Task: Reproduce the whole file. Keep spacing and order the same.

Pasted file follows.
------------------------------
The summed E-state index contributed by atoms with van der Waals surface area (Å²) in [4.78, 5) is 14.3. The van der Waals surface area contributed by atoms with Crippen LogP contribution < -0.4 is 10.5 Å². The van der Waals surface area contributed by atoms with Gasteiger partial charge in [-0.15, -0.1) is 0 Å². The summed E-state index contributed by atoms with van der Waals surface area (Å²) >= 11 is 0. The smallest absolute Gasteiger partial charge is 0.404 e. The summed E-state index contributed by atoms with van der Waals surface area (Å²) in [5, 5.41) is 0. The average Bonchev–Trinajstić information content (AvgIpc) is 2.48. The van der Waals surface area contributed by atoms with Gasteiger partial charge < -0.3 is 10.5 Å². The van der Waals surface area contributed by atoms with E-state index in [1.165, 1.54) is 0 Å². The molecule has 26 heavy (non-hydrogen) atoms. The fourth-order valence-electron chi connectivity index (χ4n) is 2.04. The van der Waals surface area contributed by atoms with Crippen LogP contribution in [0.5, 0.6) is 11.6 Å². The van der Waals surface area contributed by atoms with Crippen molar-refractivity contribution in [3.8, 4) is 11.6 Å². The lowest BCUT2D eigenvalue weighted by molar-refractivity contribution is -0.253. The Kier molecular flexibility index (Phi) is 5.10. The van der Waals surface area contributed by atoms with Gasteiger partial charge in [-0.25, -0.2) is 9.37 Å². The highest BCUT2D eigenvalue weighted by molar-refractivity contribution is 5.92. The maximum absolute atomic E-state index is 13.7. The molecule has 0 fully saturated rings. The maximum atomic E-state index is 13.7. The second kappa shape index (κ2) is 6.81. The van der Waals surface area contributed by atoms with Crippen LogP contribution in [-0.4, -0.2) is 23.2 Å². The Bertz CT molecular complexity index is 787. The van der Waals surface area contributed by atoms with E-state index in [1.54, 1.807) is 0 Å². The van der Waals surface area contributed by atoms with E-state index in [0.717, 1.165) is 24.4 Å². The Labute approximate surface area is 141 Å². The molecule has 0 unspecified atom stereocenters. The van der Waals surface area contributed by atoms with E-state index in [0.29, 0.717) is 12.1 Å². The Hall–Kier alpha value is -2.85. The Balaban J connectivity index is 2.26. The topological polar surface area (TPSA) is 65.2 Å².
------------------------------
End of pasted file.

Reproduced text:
The summed E-state index contributed by atoms with van der Waals surface area (Å²) in [4.78, 5) is 14.3. The van der Waals surface area contributed by atoms with Crippen LogP contribution < -0.4 is 10.5 Å². The van der Waals surface area contributed by atoms with Gasteiger partial charge in [-0.15, -0.1) is 0 Å². The summed E-state index contributed by atoms with van der Waals surface area (Å²) >= 11 is 0. The smallest absolute Gasteiger partial charge is 0.404 e. The summed E-state index contributed by atoms with van der Waals surface area (Å²) in [5, 5.41) is 0. The average Bonchev–Trinajstić information content (AvgIpc) is 2.48. The van der Waals surface area contributed by atoms with Gasteiger partial charge < -0.3 is 10.5 Å². The van der Waals surface area contributed by atoms with E-state index in [1.165, 1.54) is 0 Å². The molecule has 26 heavy (non-hydrogen) atoms. The fourth-order valence-electron chi connectivity index (χ4n) is 2.04. The van der Waals surface area contributed by atoms with Crippen LogP contribution in [0.5, 0.6) is 11.6 Å². The van der Waals surface area contributed by atoms with Crippen molar-refractivity contribution in [3.8, 4) is 11.6 Å². The lowest BCUT2D eigenvalue weighted by molar-refractivity contribution is -0.253. The Kier molecular flexibility index (Phi) is 5.10. The van der Waals surface area contributed by atoms with Gasteiger partial charge in [-0.25, -0.2) is 9.37 Å². The highest BCUT2D eigenvalue weighted by molar-refractivity contribution is 5.92. The maximum absolute atomic E-state index is 13.7. The molecule has 0 fully saturated rings. The maximum atomic E-state index is 13.7. The second kappa shape index (κ2) is 6.81. The van der Waals surface area contributed by atoms with Crippen LogP contribution in [-0.4, -0.2) is 23.2 Å². The Bertz CT molecular complexity index is 787. The van der Waals surface area contributed by atoms with E-state index in [1.54, 1.807) is 0 Å². The van der Waals surface area contributed by atoms with E-state index in [0.717, 1.165) is 24.4 Å². The Labute approximate surface area is 141 Å². The molecule has 0 unspecified atom stereocenters. The van der Waals surface area contributed by atoms with E-state index in [0.29, 0.717) is 12.1 Å². The Hall–Kier alpha value is -2.85. The Balaban J connectivity index is 2.26. The topological polar surface area (TPSA) is 65.2 Å².